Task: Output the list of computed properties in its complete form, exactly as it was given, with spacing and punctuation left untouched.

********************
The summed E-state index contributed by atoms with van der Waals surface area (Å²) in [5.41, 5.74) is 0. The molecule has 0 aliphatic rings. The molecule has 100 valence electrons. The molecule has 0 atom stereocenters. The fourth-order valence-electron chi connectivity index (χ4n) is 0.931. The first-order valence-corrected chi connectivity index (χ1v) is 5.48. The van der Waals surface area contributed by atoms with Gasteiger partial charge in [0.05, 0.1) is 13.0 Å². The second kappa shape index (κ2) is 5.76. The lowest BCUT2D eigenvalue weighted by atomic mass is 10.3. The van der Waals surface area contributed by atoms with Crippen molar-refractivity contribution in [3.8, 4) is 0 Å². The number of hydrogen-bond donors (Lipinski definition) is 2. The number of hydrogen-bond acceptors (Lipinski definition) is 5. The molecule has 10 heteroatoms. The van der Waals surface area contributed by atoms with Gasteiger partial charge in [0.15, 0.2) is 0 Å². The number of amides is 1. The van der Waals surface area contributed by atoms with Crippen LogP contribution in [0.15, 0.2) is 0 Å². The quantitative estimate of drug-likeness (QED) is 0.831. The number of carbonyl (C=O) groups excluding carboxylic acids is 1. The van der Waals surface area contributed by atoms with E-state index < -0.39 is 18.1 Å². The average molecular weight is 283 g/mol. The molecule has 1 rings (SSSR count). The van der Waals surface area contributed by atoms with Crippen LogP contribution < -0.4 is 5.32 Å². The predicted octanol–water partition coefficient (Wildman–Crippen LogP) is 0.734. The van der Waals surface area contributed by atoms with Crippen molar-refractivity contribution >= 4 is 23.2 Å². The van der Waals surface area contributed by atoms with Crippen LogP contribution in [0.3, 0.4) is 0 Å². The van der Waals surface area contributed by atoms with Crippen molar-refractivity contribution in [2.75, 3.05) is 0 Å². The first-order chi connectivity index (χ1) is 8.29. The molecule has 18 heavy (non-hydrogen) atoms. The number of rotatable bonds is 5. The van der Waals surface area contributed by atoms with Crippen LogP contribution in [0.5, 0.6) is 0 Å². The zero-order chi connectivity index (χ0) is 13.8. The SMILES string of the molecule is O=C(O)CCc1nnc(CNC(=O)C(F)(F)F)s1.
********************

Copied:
The summed E-state index contributed by atoms with van der Waals surface area (Å²) in [5.41, 5.74) is 0. The molecule has 0 aliphatic rings. The molecule has 100 valence electrons. The molecule has 0 atom stereocenters. The fourth-order valence-electron chi connectivity index (χ4n) is 0.931. The first-order valence-corrected chi connectivity index (χ1v) is 5.48. The van der Waals surface area contributed by atoms with Gasteiger partial charge in [0.05, 0.1) is 13.0 Å². The second kappa shape index (κ2) is 5.76. The lowest BCUT2D eigenvalue weighted by atomic mass is 10.3. The van der Waals surface area contributed by atoms with Crippen molar-refractivity contribution in [3.8, 4) is 0 Å². The number of hydrogen-bond donors (Lipinski definition) is 2. The number of hydrogen-bond acceptors (Lipinski definition) is 5. The molecule has 10 heteroatoms. The van der Waals surface area contributed by atoms with Gasteiger partial charge in [0.15, 0.2) is 0 Å². The number of amides is 1. The van der Waals surface area contributed by atoms with Crippen LogP contribution in [0.15, 0.2) is 0 Å². The quantitative estimate of drug-likeness (QED) is 0.831. The number of carbonyl (C=O) groups excluding carboxylic acids is 1. The van der Waals surface area contributed by atoms with E-state index < -0.39 is 18.1 Å². The average molecular weight is 283 g/mol. The molecule has 1 rings (SSSR count). The van der Waals surface area contributed by atoms with Crippen LogP contribution < -0.4 is 5.32 Å². The predicted octanol–water partition coefficient (Wildman–Crippen LogP) is 0.734. The van der Waals surface area contributed by atoms with Crippen molar-refractivity contribution >= 4 is 23.2 Å². The van der Waals surface area contributed by atoms with Crippen LogP contribution in [0.3, 0.4) is 0 Å². The van der Waals surface area contributed by atoms with Crippen molar-refractivity contribution in [2.75, 3.05) is 0 Å². The first-order chi connectivity index (χ1) is 8.29. The molecule has 18 heavy (non-hydrogen) atoms. The number of rotatable bonds is 5. The van der Waals surface area contributed by atoms with Crippen LogP contribution in [0.5, 0.6) is 0 Å². The zero-order chi connectivity index (χ0) is 13.8. The SMILES string of the molecule is O=C(O)CCc1nnc(CNC(=O)C(F)(F)F)s1.